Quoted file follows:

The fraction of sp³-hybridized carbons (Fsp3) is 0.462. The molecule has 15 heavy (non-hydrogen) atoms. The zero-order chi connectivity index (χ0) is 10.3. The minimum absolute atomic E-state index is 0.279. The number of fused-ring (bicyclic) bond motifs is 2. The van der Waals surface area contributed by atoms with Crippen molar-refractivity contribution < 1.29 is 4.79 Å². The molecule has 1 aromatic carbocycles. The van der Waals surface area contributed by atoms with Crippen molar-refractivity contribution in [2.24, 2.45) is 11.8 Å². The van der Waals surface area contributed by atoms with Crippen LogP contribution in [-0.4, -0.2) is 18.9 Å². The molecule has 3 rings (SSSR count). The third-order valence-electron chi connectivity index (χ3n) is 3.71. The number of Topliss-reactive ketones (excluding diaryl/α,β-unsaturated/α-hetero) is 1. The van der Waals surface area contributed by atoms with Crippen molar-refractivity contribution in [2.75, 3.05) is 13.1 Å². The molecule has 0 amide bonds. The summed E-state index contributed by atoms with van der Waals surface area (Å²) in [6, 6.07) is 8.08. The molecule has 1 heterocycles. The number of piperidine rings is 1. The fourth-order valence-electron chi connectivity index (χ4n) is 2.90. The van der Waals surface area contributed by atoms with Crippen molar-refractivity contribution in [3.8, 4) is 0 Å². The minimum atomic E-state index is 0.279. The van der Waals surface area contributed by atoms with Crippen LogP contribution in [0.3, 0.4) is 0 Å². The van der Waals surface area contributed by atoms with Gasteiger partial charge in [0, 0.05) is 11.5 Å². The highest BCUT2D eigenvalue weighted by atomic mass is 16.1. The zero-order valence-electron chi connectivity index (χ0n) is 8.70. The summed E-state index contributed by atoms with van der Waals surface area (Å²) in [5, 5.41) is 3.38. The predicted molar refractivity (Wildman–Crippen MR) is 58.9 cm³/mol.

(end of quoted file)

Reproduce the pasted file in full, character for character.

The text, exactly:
The fraction of sp³-hybridized carbons (Fsp3) is 0.462. The molecule has 15 heavy (non-hydrogen) atoms. The zero-order chi connectivity index (χ0) is 10.3. The minimum absolute atomic E-state index is 0.279. The number of fused-ring (bicyclic) bond motifs is 2. The van der Waals surface area contributed by atoms with Crippen molar-refractivity contribution < 1.29 is 4.79 Å². The molecule has 1 aromatic carbocycles. The van der Waals surface area contributed by atoms with Crippen molar-refractivity contribution in [2.24, 2.45) is 11.8 Å². The van der Waals surface area contributed by atoms with Crippen LogP contribution in [-0.4, -0.2) is 18.9 Å². The molecule has 3 rings (SSSR count). The third-order valence-electron chi connectivity index (χ3n) is 3.71. The number of Topliss-reactive ketones (excluding diaryl/α,β-unsaturated/α-hetero) is 1. The van der Waals surface area contributed by atoms with Crippen molar-refractivity contribution in [2.75, 3.05) is 13.1 Å². The molecule has 0 amide bonds. The summed E-state index contributed by atoms with van der Waals surface area (Å²) in [6, 6.07) is 8.08. The molecule has 1 heterocycles. The number of piperidine rings is 1. The fourth-order valence-electron chi connectivity index (χ4n) is 2.90. The van der Waals surface area contributed by atoms with Crippen molar-refractivity contribution in [3.8, 4) is 0 Å². The minimum atomic E-state index is 0.279. The van der Waals surface area contributed by atoms with Crippen LogP contribution in [0.3, 0.4) is 0 Å². The van der Waals surface area contributed by atoms with Gasteiger partial charge in [0, 0.05) is 11.5 Å². The highest BCUT2D eigenvalue weighted by atomic mass is 16.1. The zero-order valence-electron chi connectivity index (χ0n) is 8.70. The summed E-state index contributed by atoms with van der Waals surface area (Å²) in [5, 5.41) is 3.38. The predicted molar refractivity (Wildman–Crippen MR) is 58.9 cm³/mol.